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Johnny
06-13-2003, 10:51 PM
saw 'Finding Nemo' tonight, and in the credits, 'Animation Wrangler' was listed in the credits, as were things like Camera operators...

if I'm not mistaken, Nemo was entirely CG...right?

what was there to wrangle, and in what sense did they mean 'camera operator?'

thanks!

Johnny

eblu
06-14-2003, 09:45 AM
johnny,
many of the support people on Nemo had the job of organising one aspect or another of the production. A "render wrangler" for instance, is a person whose job is to make sure that renders finnish, and to start new renders. I can only assume that an animation wrangler is a person who collects, organises, and distributes, animation files.

I'm surprised that you would ask about camera operator. It suggests that you might be having trouble with your own camera. In 3d, the believability of any given scene is dependent on just how much we take from real life. Pixar being well aware of this, uses the camera techniques established in traditional film making. This might not be apparent when we watch the movies from Pixar, but if they didnt do it, That would be apparent. It would feel unnatural to our eyes. Pixar's camera operator is most likely a Real camera operator, converted into a 3d animator. His duties probably include, setting the camera angle, and movement for each shot. If one person is responsible for this, then you get a cohesion, a sense that one set of eyes is driving what we are looking at during the movie. It illustrates a very important point.

You must study the tools traditionally used to tell stories, if you want to successfully get your message across.

Johnny
06-14-2003, 05:55 PM
Originally posted by eblu
I'm surprised that you would ask about camera operator. It suggests that you might be having trouble with your own camera.

no..to me, it sounded like an 'extra' title...my thought was that you are in on modeling the shot, there's only one way to get that shot..you position your cameras and hit Render..

I fully respect knowing the tools and the traditional camera person's craft, but this is done on the computer.

J

Beamtracer
06-14-2003, 07:03 PM
I've also heard of traditional lighting people becoming 3D lighting specialists. That's all they do. No modeling or anything else.

eblu
06-16-2003, 07:57 AM
Originally posted by Johnny


I fully respect knowing the tools and the traditional camera person's craft, but this is done on the computer.

J

johnny, I dont understand what you are saying here.

Johnny
06-18-2003, 07:24 PM
Originally posted by eblu
johnny, I dont understand what you are saying here.

heh..yeah..that last remark didn't make much sense the way I phrased it..sorry.

what I mean is that, in my (humble) experience, you model, set up lights, point the camera, and render all on the same computer (I realize that movie production takes place on many computers)..

but why would you need a camera guy or an animation wrangler if the scene or sequence is ordered by a director...you just set it up according to their design and let it go?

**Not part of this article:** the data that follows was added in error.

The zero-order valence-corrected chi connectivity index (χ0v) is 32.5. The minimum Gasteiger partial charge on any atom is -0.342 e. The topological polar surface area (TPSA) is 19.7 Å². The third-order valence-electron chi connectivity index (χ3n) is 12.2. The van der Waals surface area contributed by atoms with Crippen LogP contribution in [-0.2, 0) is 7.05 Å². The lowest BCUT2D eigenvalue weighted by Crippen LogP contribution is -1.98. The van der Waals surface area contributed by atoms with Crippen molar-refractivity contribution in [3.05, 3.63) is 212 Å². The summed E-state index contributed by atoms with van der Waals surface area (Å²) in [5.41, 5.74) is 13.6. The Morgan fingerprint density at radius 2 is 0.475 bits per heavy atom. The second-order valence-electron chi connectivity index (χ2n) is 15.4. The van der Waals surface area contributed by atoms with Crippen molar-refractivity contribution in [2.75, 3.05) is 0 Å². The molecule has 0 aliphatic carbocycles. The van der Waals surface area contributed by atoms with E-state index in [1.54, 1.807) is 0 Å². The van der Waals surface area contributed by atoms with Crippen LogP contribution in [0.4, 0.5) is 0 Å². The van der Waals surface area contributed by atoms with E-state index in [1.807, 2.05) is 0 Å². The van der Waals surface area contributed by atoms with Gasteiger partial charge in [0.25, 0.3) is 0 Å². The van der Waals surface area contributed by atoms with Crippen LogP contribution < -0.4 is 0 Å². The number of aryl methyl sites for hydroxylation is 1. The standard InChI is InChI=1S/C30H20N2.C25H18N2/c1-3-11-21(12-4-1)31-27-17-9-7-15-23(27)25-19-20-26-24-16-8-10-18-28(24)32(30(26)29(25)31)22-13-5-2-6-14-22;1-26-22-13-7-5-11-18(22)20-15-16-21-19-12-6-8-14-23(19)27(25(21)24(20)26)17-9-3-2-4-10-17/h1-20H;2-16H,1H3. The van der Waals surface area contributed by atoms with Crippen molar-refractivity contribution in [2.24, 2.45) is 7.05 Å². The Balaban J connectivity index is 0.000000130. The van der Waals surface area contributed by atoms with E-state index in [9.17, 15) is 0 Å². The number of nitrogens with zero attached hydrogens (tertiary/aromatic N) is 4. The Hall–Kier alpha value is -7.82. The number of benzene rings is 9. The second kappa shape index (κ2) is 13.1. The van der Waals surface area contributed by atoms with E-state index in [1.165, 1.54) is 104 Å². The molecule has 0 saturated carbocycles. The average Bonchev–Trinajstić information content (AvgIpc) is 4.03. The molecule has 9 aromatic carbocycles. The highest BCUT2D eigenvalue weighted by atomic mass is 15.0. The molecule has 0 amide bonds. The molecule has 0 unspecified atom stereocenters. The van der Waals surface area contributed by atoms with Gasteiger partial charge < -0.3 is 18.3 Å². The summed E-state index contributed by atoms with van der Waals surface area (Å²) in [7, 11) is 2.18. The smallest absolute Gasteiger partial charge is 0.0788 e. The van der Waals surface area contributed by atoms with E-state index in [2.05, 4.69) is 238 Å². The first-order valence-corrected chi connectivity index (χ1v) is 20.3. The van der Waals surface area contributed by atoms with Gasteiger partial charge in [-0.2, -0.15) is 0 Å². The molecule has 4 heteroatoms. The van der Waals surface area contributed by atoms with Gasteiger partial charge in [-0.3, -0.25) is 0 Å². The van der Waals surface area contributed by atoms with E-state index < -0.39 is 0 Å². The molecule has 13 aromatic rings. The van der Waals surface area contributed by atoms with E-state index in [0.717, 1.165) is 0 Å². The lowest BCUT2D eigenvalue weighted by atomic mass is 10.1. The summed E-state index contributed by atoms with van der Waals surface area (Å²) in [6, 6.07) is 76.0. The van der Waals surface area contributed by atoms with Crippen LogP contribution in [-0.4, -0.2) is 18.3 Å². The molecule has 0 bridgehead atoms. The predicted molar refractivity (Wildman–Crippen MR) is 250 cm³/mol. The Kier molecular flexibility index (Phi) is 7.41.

Or, do you model the scene, and have the camera person sit in and actually point the camera the way he/she likes?

J

eblu
06-19-2003, 05:52 AM
it depends on the situation.
for instance, I know for a fact that they modeled the landscape, and the tree in Bugs life, and the director sat down with a camera guy and did a virtual "location scout". Most directors rely on their cameraman to help figure out how to sell the shot.

I'm not sure how Pixar has the setup, but traditionally the scene is blocked before its animated. All of the camera is done before you try to animate the characters, this saves time in animating and helps the bottom line.... bang > buck.

how can they setup the shot before the characters are animated? especially if the camera is supposed to focus on the characters? glad you asked ;)
there are 2 stages of the character animation process that help. in the first stage, the entire movie is done with little digital maquettes of the characters. they have no bones, cant lip-sync... they simply slide from one position to the next. There is no attempt to make them move naturally, just to the timing of the script. this way 90% of the camera work can be setup at the beginning. The next step which can help is a pose to pose step. you have the completed model, and it moves from scene to scene, again with no life, but getting the Key poses of each scene, perhaps 2-3 changes of the characters pose per shot. Then, the camera can be adjusted to make up for differences that have cropped up since the beginning.

pixar has a huge staff, they can afford to pass files from one animator to another. But for those of us who are an army of 1, we might be doing the whole thing ourselves, but even so, theres a great deal of wisdom in doing things the way pixar does them.

1. script
2. storyboard
3. sound
4. blocking (including camerawork)
5. pose - pose
6. tweak.

dont skip steps (thanx johnny for feeding me questions)

-eblu

Johnny
06-19-2003, 07:33 AM
thanks, eblu, for that crash-course!
pretty informative..also pulls things together..

the idea I had of 3D animation production was more simplistic than this..

J

jdavidbakr
06-19-2003, 12:41 PM
If you haven't seen it, you should rent the Monsters Inc. DVD and watch the Pixar tour. Every 3D animator should watch this tour, it gives a much broader view of 3D production.